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From "Mikhail Fursov" <mike.fur...@gmail.com>
Subject Re: [drlvm][magic] New Magic features proposal.
Date Fri, 26 Jan 2007 15:11:05 GMT
On 1/25/07, Pavel Afremov <pavel.n.afremov@gmail.com> wrote:
>
>
> The other possible way use annotation instead  MyJNICalls
> andMyNativeFastCalls
> classes.


Yes, I vote to have annotations for JNI methods to describe how to call JNI
method. More specifically annotation must say which Java method to use as a
fast path helper for a JNI call.

For a method without annotation we can assume that the method has all
possible side-effects and use our default helper.
Here is the scenario with a solution how to pass arbitrary number of params
from magic JNI helper into the native method in Java.


Example 1.
//JNI call without special annotation -> use default helper
private static native void onTimeout();

The body of the default JNI helper:
void VMHelperFastPath::callNativeDefault(Address method_handle) {
    //prepare all VM stuff (allocate M2N on stack, fill all required
fields...)
    Address m2n = ..;
    Address jniEnv = ..;
    VMHelper::doDirectJNICallDefault(m2n,jniEnv);
    //proccess all sideeffects.
}


The most interesting part here is what VMHelper::callDirect is and where are
params and call result?
The answer is: JIT knows the semantic (but not internals!) of the helper: it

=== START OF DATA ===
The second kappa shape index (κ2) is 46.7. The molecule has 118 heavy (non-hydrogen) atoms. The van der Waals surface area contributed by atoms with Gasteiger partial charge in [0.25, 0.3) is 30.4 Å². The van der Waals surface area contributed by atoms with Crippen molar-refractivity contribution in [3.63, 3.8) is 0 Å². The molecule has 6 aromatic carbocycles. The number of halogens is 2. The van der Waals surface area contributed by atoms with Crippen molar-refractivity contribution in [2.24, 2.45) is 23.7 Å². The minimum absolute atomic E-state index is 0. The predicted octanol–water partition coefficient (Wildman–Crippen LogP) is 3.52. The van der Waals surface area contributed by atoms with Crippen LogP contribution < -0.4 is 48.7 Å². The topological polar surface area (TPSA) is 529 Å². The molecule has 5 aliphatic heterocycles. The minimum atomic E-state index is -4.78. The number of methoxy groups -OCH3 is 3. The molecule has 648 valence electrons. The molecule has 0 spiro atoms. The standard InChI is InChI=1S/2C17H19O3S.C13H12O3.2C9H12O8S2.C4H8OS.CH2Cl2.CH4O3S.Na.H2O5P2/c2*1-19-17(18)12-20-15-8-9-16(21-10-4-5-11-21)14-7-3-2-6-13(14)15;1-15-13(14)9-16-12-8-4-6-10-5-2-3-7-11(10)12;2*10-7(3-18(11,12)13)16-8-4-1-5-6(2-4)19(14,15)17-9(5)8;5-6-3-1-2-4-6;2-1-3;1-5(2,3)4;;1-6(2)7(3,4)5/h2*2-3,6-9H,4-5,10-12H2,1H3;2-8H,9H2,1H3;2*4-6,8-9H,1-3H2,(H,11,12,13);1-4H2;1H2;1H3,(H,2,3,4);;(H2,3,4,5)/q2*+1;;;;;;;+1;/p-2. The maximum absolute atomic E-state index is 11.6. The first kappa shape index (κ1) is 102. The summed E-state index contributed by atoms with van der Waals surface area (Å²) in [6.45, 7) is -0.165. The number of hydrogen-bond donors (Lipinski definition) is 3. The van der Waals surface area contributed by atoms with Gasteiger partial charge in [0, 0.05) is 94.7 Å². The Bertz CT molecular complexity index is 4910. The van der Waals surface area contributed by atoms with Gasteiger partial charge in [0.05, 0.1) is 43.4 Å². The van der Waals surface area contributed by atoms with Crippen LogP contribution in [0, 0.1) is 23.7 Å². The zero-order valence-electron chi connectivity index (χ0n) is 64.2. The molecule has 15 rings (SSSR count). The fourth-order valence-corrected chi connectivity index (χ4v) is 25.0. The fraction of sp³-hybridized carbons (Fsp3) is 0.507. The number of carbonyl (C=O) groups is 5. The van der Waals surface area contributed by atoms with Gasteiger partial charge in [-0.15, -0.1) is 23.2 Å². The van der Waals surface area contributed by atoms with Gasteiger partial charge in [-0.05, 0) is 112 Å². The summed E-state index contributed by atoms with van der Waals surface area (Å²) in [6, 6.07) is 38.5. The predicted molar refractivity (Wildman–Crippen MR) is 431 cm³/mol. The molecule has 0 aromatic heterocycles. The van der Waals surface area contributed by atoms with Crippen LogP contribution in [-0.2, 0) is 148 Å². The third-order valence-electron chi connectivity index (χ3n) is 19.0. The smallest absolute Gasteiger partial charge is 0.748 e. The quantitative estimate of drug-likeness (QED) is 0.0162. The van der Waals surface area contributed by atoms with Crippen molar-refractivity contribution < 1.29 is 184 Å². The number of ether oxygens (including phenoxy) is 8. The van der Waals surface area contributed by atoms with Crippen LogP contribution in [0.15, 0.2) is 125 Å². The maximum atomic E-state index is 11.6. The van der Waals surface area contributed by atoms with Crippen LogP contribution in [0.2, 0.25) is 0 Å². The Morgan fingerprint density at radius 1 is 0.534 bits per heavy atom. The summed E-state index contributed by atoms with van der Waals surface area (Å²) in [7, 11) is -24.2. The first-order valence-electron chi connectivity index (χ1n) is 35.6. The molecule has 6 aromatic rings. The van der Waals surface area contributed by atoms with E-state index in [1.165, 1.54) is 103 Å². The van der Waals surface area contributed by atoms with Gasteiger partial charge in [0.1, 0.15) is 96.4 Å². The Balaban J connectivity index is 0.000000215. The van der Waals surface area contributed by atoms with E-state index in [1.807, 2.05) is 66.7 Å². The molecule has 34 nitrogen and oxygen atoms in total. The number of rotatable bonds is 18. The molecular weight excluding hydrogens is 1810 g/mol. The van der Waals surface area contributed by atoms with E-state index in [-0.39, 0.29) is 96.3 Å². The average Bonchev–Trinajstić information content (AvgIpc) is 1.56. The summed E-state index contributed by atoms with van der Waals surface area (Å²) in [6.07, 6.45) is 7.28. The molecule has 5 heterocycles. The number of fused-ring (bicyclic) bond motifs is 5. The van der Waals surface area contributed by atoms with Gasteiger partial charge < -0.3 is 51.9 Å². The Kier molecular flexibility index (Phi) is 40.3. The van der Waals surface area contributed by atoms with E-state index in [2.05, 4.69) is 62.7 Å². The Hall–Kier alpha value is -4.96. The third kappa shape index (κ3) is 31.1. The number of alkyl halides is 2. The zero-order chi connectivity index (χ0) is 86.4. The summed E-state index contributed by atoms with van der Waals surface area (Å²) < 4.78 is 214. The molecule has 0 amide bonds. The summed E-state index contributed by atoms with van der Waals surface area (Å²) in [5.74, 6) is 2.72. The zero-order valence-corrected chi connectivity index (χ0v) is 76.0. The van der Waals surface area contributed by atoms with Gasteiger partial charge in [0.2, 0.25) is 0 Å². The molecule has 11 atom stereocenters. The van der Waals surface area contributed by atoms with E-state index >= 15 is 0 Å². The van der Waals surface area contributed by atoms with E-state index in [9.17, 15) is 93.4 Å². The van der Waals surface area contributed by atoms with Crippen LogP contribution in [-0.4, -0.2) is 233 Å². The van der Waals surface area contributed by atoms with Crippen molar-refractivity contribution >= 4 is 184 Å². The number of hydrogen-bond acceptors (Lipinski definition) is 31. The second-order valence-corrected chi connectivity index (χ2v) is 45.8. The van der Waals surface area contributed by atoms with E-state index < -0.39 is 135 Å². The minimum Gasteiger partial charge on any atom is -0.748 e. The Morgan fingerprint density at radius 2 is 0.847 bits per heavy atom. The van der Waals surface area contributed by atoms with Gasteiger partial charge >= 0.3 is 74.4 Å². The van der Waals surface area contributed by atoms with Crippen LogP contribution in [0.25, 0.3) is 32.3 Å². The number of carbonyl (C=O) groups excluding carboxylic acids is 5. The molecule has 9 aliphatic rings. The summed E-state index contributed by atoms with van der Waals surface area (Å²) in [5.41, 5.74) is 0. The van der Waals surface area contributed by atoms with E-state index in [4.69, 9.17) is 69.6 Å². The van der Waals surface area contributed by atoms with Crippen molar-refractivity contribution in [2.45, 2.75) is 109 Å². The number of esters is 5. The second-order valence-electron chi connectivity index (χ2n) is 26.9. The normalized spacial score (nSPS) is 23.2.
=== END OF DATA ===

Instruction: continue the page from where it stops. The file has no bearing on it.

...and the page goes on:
expects that JNI call will be replaced with direct call. To call JNI method
directly JIT must have several additional params like JNIEnv or m2n address.
All other params and return value stays the same as in original call and JIT
is able to restore them from helper inlining context.

Example 2. JNI call with special annotation: method has no side effects:
//@use JNI helper with name="VMHelperFastPath::callNativeFast" annotation is
here
   private static native int getTimeout();


void VMHelperFastPath::callNativeFast(Address method_handle) {
    //nothing to prepare
    Address jniEnv = ..;
    VMHelper::doDirectJNICallFast(jniEnv);
    //nothing to process here
}


So, finally we have 3 new feature to support in JIT
1) On-stack allocations
2) Direct JNI calls with M2N context prepared
3) A contract that magic JNI wrapper calls original JNI method - so JIT can
handle it's params and return type.


Are there any potential drawbacks that I missed here?




-- 
Mikhail Fursov

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